Who cares for elderly parents when their offspring refuse?

Follow
Share

Abusive parent.

This question has been closed for answers. Ask a New Question.
Find Care & Housing
7

Answers

Show:
Sunflo: "You have obligation to make sure youve done everything in your power to get her assistance." What kind of obligation? Legal? Moral? Psychological?
Helpful Answer (1)
Report

If they have not been declared incompetent and are mobile, then you can go on with your own life in most states. Unless there are laws on the books in your state that require you to be responsible for your parents in some way, you can not be forced into caring for a parent who is capable for doing for themselves, even if they are elderly and get confused quite often. If they are bed ridden, different story....that would be criminal no matter what state one lived in.

Best to check out the laws in your state concerning the elderly.
Helpful Answer (0)
Report

You have obligation to make sure youve done everything in your power to get her assistance. If she is mentally competent or has not been documented by drs as incompetent; then she can make decisions to not move or accept help. And u can move on. Maybe set boundaries where u call or visit 1x per week to help.

You should discuss with local center for aging for guidance. You cant just walk out at this point.

But u can seek other care residences and gain her agreement to move possibly.
Helpful Answer (0)
Report

I think there are many answers to this, depending on circumstances. It matters who else is in the picture that could possibly help out, whether the parent has funds for paid care, how well the parent could actually manage on their own, what kinds of help the person needs.

I personally think the idea of calling Adult Protective Services and attempting to make the person a ward of the state is very iffy. If they think she's not a danger to herself or others, I doubt they'd take her. If they think she is, they might take her but then bring a lawsuit for abandonment against the prior caregiver. In my state at least, abandoning an elderly or disabled person is a crime and people have actually been sent to jail.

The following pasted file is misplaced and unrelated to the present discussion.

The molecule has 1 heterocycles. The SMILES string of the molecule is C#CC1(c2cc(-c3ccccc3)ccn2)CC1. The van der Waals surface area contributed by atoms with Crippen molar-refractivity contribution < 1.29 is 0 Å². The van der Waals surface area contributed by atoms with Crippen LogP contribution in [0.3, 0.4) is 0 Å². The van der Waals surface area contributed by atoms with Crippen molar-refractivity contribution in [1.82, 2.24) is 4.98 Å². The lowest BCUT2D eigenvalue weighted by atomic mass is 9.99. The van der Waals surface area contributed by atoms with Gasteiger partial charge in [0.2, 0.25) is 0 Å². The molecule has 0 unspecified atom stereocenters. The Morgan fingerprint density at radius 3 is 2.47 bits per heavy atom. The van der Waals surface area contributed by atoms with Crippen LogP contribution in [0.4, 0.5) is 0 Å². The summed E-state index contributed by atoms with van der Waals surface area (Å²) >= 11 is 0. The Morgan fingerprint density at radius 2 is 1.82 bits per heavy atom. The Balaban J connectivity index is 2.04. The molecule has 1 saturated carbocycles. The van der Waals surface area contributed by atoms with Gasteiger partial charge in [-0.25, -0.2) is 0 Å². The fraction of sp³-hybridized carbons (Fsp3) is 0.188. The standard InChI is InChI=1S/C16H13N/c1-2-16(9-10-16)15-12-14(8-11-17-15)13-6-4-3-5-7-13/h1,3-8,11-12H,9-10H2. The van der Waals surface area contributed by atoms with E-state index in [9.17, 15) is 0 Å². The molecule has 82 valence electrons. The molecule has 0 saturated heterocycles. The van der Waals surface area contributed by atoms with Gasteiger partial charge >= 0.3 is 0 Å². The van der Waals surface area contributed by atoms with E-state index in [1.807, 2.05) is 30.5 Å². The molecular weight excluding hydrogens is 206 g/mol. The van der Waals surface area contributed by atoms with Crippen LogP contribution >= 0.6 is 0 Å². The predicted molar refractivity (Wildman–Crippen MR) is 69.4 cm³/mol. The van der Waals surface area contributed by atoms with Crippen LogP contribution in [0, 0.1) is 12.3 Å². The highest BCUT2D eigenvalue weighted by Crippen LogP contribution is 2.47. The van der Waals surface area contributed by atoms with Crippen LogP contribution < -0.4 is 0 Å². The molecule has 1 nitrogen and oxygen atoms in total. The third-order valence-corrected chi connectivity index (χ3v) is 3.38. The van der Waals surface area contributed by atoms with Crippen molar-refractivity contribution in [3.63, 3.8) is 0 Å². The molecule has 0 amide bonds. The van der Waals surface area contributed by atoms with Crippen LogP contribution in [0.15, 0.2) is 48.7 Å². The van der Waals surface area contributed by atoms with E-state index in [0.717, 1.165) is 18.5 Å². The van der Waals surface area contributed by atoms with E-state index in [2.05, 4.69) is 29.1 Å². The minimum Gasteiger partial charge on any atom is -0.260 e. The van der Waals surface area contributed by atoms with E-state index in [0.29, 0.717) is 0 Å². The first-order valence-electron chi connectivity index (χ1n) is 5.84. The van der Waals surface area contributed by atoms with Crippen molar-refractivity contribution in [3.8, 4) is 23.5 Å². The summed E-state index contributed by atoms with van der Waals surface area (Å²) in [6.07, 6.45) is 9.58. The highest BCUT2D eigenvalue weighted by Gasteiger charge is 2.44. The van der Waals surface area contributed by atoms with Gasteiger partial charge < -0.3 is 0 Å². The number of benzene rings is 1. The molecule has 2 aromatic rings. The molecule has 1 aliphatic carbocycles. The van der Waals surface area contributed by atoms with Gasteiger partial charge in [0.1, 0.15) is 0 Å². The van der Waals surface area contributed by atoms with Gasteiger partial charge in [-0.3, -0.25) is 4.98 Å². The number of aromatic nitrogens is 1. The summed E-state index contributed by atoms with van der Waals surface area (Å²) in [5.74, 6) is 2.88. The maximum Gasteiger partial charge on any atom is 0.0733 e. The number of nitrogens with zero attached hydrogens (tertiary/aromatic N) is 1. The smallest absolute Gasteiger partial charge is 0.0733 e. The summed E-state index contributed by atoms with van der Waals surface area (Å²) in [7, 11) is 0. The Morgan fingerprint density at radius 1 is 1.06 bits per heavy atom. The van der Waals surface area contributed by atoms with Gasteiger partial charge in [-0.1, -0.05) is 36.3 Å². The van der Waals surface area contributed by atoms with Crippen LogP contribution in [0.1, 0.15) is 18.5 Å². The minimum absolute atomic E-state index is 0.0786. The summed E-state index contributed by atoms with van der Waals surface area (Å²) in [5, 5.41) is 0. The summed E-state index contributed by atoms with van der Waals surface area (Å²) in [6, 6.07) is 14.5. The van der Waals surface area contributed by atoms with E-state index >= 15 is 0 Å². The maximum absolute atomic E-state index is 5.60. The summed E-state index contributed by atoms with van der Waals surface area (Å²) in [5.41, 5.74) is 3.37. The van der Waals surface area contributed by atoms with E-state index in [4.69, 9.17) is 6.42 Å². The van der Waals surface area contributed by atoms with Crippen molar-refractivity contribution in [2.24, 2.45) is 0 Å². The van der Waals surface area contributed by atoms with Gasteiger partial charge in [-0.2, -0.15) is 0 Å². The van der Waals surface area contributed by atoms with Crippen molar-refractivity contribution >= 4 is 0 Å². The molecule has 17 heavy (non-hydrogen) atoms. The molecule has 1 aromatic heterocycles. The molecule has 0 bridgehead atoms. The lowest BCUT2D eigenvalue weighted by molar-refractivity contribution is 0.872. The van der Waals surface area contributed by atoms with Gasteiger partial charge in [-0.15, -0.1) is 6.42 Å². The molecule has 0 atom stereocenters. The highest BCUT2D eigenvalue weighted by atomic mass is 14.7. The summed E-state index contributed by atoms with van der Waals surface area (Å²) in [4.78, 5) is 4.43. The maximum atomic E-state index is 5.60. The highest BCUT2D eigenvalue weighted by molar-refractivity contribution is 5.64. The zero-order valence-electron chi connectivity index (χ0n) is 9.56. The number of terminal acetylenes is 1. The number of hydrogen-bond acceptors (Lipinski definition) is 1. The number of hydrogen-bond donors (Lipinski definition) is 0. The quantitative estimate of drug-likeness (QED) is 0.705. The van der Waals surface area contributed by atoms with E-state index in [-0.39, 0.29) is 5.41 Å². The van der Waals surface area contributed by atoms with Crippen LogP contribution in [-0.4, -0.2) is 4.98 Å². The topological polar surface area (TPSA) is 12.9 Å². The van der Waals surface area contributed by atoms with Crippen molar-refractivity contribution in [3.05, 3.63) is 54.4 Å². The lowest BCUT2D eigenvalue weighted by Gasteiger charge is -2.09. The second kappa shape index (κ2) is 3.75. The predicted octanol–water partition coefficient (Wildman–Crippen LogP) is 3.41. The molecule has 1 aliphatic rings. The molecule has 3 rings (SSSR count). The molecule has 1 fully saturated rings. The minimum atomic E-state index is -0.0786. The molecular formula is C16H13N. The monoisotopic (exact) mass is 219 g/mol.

Maybe a little more information would help us understand your situation better.
Helpful Answer (0)
Report

Why do you ask? I see from your profile that you are looking after your depressed mother: was she always abusive, is there a long history of abuse; or is it more that you are getting to the end of your tether with her mood and personality now?

Either way, there can be many perfectly good reasons for delegating the hands-on care of your parent to others. The difference is to do with how you might feel about doing that, depending on the quality of your lifelong relationship with your mother.
Helpful Answer (2)
Report

MsMcGr, was/is the parent in question abusive? That is an excellent reason for offspring to refuse hands-on care of the parent. In some cases the son or daughter or other relative may decide to be in charge of the care but not to do it personally. For example, the relative may be an advocate for the parent in a nursing home.

Allowing the abusive parent to become a ward of the state is often a reasonable solution under the circumstances.
Helpful Answer (3)
Report

Depends on the state. A few states have passed laws making children responsible for any $$$ medicaid has to put out on behalf of their parents but no one can force children to "care" for their parents. It will ultimately be the state department of aging (read medicaid) if no one is available (or willing) to help and the parents can no longer care for themselves.
Helpful Answer (1)
Report

This question has been closed for answers. Ask a New Question.
Related
Questions